5. Day index
Sometimes, date can be too much of information and if you are looking to report metrics for day 1 , day 2, day 3, day n for the selected date range, day index comes in handy. Day index starts indexing days for the selected range at 000 and increments each day with +1. The screenshot below shows dates and day index in the same report for a simpler explanation. As shown in the screenshot the report is for date range December 1st, 2017 to December 10th 2017 and Day index starts with 000 for December 1st and increases by 1 for each day.
This dimension helps you understand the behavior of your customer even by minutes or parts of an hour. This dimension can help you come over limitation on logging real time traffic. As logging real time traffic is only possible with API, this is a way you can somewhat come over that limitation in the interface itself. Supermetrics offers multiple time dimensions and minute as well as day index are only two of them.
Hostname is a dimension which comes handy when you have multiple subdomains under one view. As Google Analytics by default only reports URI (Only part of URL which does not include domain), if your 2 or more subdomains have the same URI they will be clubbed under one record. E.g. if you have URLs like shop.yoursite.com/contact-us and blog.yoursite.com/contact-us pageviews for both will be clubbed for reporting under /contact-us. But if you use hostname dimension along with page, it will help you with the report for 2 contact-us pages for each subdomain separately.
8. Second page
I know marketers who literally obsess over landing page report and landing page optimization and rightly so, landing page optimization makes a huge difference in user journey. But this dimension takes it one step further and helps you analyze and optimize user journey on second page of user visit as well. An interesting report for second page, which I use quite often is second page exits or second page exits by source as shown in the screenshot below. Both “hostname” and “second page” can be reported dimensions with the help of Supermetrics.
9. Days since last session
Days since last session helps you in analyzing your lapsed users or disengaged users. This metric can also be used to create a segment which can be used in as a remarketing list to bring back these users to your website and reactivate engagement with these users.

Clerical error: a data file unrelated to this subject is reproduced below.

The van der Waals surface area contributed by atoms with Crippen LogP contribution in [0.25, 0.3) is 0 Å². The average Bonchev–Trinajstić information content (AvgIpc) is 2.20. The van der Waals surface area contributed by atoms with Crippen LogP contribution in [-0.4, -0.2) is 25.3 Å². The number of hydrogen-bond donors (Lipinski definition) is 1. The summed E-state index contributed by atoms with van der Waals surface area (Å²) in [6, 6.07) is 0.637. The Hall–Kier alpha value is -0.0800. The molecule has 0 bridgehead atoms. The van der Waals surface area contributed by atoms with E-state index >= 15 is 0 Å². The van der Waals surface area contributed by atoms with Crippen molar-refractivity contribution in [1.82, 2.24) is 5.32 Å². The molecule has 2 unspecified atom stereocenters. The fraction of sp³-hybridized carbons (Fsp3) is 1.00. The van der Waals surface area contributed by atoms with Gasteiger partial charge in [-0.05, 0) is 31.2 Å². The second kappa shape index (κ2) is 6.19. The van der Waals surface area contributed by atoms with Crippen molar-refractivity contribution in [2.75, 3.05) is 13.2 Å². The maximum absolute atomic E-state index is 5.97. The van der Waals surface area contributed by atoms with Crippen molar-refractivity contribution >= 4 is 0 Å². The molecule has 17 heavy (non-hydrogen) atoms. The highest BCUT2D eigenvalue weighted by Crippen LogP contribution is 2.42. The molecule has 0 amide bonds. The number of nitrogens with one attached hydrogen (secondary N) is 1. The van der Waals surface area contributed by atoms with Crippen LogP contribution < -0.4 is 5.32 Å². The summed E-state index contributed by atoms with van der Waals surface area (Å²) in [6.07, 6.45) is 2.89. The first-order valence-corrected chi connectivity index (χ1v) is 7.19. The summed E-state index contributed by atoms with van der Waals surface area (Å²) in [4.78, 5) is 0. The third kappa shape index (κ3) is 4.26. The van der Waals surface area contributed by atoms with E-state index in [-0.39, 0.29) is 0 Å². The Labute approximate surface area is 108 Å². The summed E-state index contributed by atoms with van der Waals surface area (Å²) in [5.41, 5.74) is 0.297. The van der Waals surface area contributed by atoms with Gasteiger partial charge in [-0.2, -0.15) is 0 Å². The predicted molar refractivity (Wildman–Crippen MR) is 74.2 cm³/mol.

10. Date of 1st session
Date of 1st Session as a dimension is not available for reporting but is available for segmentation. This dimension lets you define a date range for Date of 1st Session of the user and a create segment. Based on this segment not only you can analyze user behavior of the users acquired during specific date range(e.g. Black Friday Sale, End of Season Sale etc) , but you can also use the same segment for remarketing with specific messaging which ties back to these user’s 1st interaction with your website. In Supermetrics add-on’s sidebar you will see “date since Last Session” as well as “date since 1st Session” in the list of Google Analytics data source dimensions.
These hidden custom dimensions and metrics are just a tip of the iceberg and there are many Google Analytics features which are hiding in plain sight. Stay tuned to this blog as I uncover these hidden treasures which help you become Google Analytics power user.
About Nikhil Parachure
Starting career with paid search Nikhil has built and managed award-winning digital campaigns, has been Google Adwords Top Contributor, planned and implemented several complex and large-scale web and mobile analytics implementations. Having worked with companies like Iprospect(Global leader in Search Marketing), Myntra.com (largest apparel e-tailer in India), Nikhil now trains and helps online businesses on marketing and analytics. You can get touch with him via Linkedin and Twitter.